“Google” has become part of the vernacular of almost every language in the modern world. This incredible feat was accomplished in less than two decades. The ambitious project of two Standford University students, Larry Page and Sergey Brin, to design a better way to check the credibility of academic papers led them to develop what we all know today as Google.
Page and Brin, had the idea to equate web pages with published academic papers. Consequently, since an academic paper’s credibility is normally measured by how often it is cited by other papers on the same topic then the credibility of a web page should be ranked in a similar manner. Therefore, the higher the number of credible and relevant pages related to a given web page’s topic linking to it, the higher the rank of that page will be since it must be relevant and credible. They eventually developed a complex algorithm which would help us conduct effective and relevant searches on the web and with the help of private investors, Google went from a student project to one of the biggest and most profitable private companies on the planet.
In 2001, Google took its search engine capabilities one profitable step further and developed Pay-Per-Click (PPC) advertising. The concept is simple, effective and quite appealing to advertisers since they only pay when someone clicks on their ad and is directed to their website. This is much more effective than traditional advertising found in newspapers, television or roadside billboards. What’s more, using online search engines to find a business is three times faster than using printed media such as a phone directory. It’s also appealling to customers since they are able to compare prices easily from the comfort of their own home and try to get the best possible price for the product or service they are interested in. It’s even beneficial for shops as well since they don’t have to display and keep in stock rarely bought products but instead, they can focus on a limited range of popular products.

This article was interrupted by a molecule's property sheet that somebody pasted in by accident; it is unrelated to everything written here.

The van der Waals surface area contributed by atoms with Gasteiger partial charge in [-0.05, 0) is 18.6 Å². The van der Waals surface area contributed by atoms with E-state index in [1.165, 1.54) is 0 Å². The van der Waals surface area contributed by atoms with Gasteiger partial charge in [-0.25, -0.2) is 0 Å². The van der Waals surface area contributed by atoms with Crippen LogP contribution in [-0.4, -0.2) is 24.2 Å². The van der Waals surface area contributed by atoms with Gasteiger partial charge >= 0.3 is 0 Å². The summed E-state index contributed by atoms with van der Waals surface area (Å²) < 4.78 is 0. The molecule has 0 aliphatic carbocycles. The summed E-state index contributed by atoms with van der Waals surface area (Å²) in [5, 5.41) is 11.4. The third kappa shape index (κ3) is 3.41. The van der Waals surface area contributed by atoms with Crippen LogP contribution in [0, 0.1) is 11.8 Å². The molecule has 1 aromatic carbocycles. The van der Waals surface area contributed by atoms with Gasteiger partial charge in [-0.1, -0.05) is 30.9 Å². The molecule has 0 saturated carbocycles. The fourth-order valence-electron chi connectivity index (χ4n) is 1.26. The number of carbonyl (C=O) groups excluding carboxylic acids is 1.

The advent of online marketing has changed the way we shop and the way businesses work. We don’t have to settle for what’s available in our local shops anymore. We can order virtually anything online. Similarly, businesses can now focus on niche products since their customer base can be national or even international.
Google has become what economists call a “natural monopoly” since the bulk of searches on the web are conducted through its search engine. As a result, it’s almost impossible now for another search engine to succeed in the online search engine market. The issue, however, for some people, is that the algorithms used by Google to rank websites are constantly changing and, for the most part, they are kept a secret to prevent people from gaming the system. Google does provide us with advice and general guidelines but there are those who believe that Google is “judge, jury and executioner”. “You get penalised on suspicion of breaking the rules, [and] you don’t even know what the rules are.” At the moment, it seems that, whether we like it or not, Google will continue to influence our access to knowledge for years to come since it has amassed more data on searches and search results than any other search engine in existence.
If you’d like more information about how Google became the dominant search engine then read the BBC News article called “Just google it: The student project that changed the world”.